I am setting up a private home management system containing several daemons/servers and a few clients to connect from.
I am trying to achieve end-to-end encryption with the most monitoring and health check processes I can in order to create trust in this homemade system.
I want to ensure the authenticity of every ongoing connections to each independent modules. Avoiding MitM and losing track of transitting data. At any point, the data should keep its integrity and be protected from any alteration unless ordered by an authenticated session.
Architecturally speaking, here's what I have in mind:
A shell client, an admin GUI (web), and a mobile app can connect to my home network.
To connect, the first step would be an auth server that generates a session. Then, the session would be spread among every module in the home network (talking about a few raspberries plugged here and there).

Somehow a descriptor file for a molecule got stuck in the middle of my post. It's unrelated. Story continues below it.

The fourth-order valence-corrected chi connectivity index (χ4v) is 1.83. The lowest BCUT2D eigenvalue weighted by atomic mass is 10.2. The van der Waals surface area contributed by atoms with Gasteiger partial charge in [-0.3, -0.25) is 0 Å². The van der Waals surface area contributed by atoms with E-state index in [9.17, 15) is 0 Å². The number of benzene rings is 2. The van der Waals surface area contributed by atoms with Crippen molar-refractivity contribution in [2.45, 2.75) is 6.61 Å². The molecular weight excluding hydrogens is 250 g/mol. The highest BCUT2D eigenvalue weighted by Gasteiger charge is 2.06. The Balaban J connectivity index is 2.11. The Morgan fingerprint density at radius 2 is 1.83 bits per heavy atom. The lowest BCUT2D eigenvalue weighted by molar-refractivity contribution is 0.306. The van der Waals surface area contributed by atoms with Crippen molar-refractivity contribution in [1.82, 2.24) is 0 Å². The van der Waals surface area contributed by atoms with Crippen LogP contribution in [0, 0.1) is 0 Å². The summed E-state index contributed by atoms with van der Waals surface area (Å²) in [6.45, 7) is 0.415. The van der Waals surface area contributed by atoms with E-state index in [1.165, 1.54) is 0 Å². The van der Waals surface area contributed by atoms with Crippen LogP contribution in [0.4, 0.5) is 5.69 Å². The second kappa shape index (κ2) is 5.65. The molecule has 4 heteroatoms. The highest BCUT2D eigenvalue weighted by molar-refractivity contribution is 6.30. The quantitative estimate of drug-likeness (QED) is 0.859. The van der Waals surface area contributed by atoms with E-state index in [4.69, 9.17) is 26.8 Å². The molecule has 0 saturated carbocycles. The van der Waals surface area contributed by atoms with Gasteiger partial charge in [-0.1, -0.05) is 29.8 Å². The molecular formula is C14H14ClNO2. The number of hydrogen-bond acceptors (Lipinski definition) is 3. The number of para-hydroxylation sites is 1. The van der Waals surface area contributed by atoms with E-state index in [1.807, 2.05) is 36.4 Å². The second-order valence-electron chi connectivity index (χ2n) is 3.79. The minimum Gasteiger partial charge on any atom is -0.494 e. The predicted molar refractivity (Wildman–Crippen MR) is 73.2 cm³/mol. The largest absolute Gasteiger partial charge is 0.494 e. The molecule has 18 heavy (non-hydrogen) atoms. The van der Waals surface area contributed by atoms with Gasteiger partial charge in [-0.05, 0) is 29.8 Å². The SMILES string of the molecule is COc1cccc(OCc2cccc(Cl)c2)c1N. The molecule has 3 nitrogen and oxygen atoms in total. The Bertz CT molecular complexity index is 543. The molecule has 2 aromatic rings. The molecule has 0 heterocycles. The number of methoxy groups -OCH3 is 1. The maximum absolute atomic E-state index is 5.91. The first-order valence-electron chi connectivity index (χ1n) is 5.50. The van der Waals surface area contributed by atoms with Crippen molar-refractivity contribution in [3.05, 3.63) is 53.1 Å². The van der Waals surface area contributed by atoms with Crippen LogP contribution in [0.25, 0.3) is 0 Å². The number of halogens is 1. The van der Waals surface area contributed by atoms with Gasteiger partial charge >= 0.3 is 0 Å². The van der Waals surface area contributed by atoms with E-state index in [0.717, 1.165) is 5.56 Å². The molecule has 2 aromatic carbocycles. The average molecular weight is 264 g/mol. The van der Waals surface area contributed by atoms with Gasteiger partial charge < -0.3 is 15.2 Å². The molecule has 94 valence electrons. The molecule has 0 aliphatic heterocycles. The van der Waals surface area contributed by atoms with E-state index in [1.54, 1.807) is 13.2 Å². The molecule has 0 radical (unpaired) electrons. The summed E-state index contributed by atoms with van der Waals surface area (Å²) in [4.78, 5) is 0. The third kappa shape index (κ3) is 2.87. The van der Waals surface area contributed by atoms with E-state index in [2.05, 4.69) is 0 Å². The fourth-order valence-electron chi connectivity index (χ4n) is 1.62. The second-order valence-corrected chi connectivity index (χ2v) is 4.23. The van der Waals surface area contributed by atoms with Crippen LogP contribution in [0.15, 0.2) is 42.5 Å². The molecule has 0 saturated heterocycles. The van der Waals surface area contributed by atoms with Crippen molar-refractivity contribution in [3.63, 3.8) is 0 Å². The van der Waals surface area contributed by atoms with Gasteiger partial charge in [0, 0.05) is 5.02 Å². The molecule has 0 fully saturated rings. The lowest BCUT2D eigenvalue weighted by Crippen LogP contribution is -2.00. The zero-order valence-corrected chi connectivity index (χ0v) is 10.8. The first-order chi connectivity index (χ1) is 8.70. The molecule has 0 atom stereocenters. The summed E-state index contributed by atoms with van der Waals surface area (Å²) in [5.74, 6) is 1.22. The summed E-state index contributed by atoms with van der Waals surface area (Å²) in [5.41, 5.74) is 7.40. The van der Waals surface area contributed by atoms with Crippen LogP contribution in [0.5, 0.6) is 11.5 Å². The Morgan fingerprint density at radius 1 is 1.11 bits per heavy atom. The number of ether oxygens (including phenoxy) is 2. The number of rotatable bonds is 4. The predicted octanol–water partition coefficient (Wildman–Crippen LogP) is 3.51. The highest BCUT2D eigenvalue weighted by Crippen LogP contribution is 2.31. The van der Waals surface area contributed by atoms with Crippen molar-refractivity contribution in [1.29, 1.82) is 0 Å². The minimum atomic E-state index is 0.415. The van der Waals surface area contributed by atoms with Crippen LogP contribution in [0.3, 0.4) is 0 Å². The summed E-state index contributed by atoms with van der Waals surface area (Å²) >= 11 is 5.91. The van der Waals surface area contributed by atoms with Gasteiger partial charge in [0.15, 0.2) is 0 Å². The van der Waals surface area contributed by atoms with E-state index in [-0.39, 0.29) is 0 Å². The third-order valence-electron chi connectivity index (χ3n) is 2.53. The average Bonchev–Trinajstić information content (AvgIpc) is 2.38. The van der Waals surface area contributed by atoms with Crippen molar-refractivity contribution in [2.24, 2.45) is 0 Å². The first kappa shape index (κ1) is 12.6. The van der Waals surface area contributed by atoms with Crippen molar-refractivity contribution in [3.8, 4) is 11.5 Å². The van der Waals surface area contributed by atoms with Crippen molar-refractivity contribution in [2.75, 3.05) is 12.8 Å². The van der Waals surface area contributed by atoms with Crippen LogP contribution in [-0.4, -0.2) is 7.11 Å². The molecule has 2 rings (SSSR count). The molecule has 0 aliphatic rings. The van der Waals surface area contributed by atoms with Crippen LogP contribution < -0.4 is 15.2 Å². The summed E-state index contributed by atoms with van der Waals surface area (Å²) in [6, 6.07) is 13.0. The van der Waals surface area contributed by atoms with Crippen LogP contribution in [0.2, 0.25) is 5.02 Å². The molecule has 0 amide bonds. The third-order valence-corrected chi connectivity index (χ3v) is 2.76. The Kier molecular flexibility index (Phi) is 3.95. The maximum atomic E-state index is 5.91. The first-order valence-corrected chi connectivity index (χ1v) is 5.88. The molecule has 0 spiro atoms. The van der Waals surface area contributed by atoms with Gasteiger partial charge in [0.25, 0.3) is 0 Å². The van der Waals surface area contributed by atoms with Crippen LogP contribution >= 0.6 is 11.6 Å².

Once the session is created, the client (either shell, web, mobile) can interact with a Command & Control main hub, which then spreads the commands and fetches information to and from every other module (raspbpies)
The modules do not need to communicate with each other, but they all, independently should communicate with the Command & Control hub.
To communicate with C&C, each module should once be registered and given an
Now here's how I would try and secure it:
Web/Shell/App Connection: 2 step-auth (Basic + HOTP) Client -> Auth Server: HTTPS TLS Auth-Server -> Command & Control hub: Session related JWT
C&C -> Modules
As those modules should not be reachable through the internet, I was thinking of generating a session-related RSA keypair between C&C and each module to authorize the connection.
Maybe, the keypair could be generated from the
API_KEY provided by C&C.
The modules would send needed information to C&C, which will then be delivered to the logged-in client.
I would appreciate if you could point my mistakes or point me to other useful resources that I may have missed.
Additional note: Most (if not all) daemons will be nodejs processes